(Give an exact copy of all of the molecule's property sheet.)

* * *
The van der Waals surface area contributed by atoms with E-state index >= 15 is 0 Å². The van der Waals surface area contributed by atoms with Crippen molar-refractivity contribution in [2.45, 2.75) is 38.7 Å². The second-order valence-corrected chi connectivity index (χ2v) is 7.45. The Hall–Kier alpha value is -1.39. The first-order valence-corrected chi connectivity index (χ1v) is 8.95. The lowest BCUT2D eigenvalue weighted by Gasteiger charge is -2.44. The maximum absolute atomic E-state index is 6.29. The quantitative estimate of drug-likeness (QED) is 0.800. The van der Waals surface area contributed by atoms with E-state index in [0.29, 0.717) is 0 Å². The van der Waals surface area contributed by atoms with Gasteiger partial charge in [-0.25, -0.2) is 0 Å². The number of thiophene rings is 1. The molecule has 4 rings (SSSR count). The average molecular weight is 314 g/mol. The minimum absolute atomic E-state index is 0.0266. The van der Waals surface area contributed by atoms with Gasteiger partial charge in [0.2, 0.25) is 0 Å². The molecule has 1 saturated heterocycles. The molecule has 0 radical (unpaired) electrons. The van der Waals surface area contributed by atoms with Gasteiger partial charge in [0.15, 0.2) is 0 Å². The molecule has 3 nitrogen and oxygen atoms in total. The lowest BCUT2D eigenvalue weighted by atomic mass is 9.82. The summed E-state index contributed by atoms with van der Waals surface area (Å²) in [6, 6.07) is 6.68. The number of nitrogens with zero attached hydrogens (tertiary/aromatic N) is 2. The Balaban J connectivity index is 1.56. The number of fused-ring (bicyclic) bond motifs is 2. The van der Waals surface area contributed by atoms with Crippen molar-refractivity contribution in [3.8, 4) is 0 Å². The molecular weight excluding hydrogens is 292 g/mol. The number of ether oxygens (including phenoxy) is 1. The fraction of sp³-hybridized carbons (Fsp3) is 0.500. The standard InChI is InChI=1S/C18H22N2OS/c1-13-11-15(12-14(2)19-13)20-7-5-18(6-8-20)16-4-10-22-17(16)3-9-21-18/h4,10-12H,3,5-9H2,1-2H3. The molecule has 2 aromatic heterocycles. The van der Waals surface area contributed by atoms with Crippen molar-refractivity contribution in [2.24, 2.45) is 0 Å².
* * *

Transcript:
The van der Waals surface area contributed by atoms with E-state index >= 15 is 0 Å². The van der Waals surface area contributed by atoms with Crippen molar-refractivity contribution in [2.45, 2.75) is 38.7 Å². The second-order valence-corrected chi connectivity index (χ2v) is 7.45. The Hall–Kier alpha value is -1.39. The first-order valence-corrected chi connectivity index (χ1v) is 8.95. The lowest BCUT2D eigenvalue weighted by Gasteiger charge is -2.44. The maximum absolute atomic E-state index is 6.29. The quantitative estimate of drug-likeness (QED) is 0.800. The van der Waals surface area contributed by atoms with E-state index in [0.29, 0.717) is 0 Å². The van der Waals surface area contributed by atoms with Gasteiger partial charge in [-0.25, -0.2) is 0 Å². The number of thiophene rings is 1. The molecule has 4 rings (SSSR count). The average molecular weight is 314 g/mol. The minimum absolute atomic E-state index is 0.0266. The van der Waals surface area contributed by atoms with Gasteiger partial charge in [0.2, 0.25) is 0 Å². The molecule has 1 saturated heterocycles. The molecule has 0 radical (unpaired) electrons. The van der Waals surface area contributed by atoms with Gasteiger partial charge in [0.15, 0.2) is 0 Å². The molecule has 3 nitrogen and oxygen atoms in total. The lowest BCUT2D eigenvalue weighted by atomic mass is 9.82. The summed E-state index contributed by atoms with van der Waals surface area (Å²) in [6, 6.07) is 6.68. The number of nitrogens with zero attached hydrogens (tertiary/aromatic N) is 2. The Balaban J connectivity index is 1.56. The number of fused-ring (bicyclic) bond motifs is 2. The van der Waals surface area contributed by atoms with Crippen molar-refractivity contribution in [3.8, 4) is 0 Å². The molecular weight excluding hydrogens is 292 g/mol. The number of ether oxygens (including phenoxy) is 1. The fraction of sp³-hybridized carbons (Fsp3) is 0.500. The standard InChI is InChI=1S/C18H22N2OS/c1-13-11-15(12-14(2)19-13)20-7-5-18(6-8-20)16-4-10-22-17(16)3-9-21-18/h4,10-12H,3,5-9H2,1-2H3. The molecule has 2 aromatic heterocycles. The van der Waals surface area contributed by atoms with Crippen molar-refractivity contribution in [2.24, 2.45) is 0 Å².